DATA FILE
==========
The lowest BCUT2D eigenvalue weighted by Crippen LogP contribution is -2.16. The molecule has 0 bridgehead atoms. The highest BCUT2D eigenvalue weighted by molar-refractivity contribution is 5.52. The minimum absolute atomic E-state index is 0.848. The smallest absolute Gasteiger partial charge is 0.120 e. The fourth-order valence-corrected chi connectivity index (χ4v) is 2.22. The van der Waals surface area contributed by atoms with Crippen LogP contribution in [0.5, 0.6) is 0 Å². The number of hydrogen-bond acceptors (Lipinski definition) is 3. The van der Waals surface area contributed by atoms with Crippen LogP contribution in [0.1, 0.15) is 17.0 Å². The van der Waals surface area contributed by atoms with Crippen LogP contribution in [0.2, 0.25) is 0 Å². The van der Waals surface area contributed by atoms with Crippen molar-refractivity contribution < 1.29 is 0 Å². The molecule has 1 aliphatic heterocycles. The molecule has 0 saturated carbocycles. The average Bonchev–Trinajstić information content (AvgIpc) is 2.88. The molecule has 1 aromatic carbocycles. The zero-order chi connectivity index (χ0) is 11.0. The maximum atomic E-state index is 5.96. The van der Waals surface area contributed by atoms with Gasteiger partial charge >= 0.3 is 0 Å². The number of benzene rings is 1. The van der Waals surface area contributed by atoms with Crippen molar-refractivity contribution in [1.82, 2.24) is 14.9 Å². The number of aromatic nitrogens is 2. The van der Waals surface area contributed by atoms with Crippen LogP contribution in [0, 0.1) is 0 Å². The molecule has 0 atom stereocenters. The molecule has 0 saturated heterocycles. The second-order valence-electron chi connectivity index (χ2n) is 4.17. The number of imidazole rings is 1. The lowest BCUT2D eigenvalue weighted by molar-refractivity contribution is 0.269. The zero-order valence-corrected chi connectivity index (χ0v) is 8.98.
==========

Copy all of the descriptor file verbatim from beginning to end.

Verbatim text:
The lowest BCUT2D eigenvalue weighted by Crippen LogP contribution is -2.16. The molecule has 0 bridgehead atoms. The highest BCUT2D eigenvalue weighted by molar-refractivity contribution is 5.52. The minimum absolute atomic E-state index is 0.848. The smallest absolute Gasteiger partial charge is 0.120 e. The fourth-order valence-corrected chi connectivity index (χ4v) is 2.22. The van der Waals surface area contributed by atoms with Crippen LogP contribution in [0.5, 0.6) is 0 Å². The number of hydrogen-bond acceptors (Lipinski definition) is 3. The van der Waals surface area contributed by atoms with Crippen LogP contribution in [0.1, 0.15) is 17.0 Å². The van der Waals surface area contributed by atoms with Crippen LogP contribution in [0.2, 0.25) is 0 Å². The van der Waals surface area contributed by atoms with Crippen molar-refractivity contribution < 1.29 is 0 Å². The molecule has 1 aliphatic heterocycles. The molecule has 0 saturated carbocycles. The average Bonchev–Trinajstić information content (AvgIpc) is 2.88. The molecule has 1 aromatic carbocycles. The zero-order chi connectivity index (χ0) is 11.0. The maximum atomic E-state index is 5.96. The van der Waals surface area contributed by atoms with Gasteiger partial charge >= 0.3 is 0 Å². The number of benzene rings is 1. The van der Waals surface area contributed by atoms with Crippen molar-refractivity contribution in [1.82, 2.24) is 14.9 Å². The number of aromatic nitrogens is 2. The van der Waals surface area contributed by atoms with Crippen LogP contribution in [0, 0.1) is 0 Å². The molecule has 0 atom stereocenters. The molecule has 0 saturated heterocycles. The second-order valence-electron chi connectivity index (χ2n) is 4.17. The number of imidazole rings is 1. The lowest BCUT2D eigenvalue weighted by molar-refractivity contribution is 0.269. The zero-order valence-corrected chi connectivity index (χ0v) is 8.98.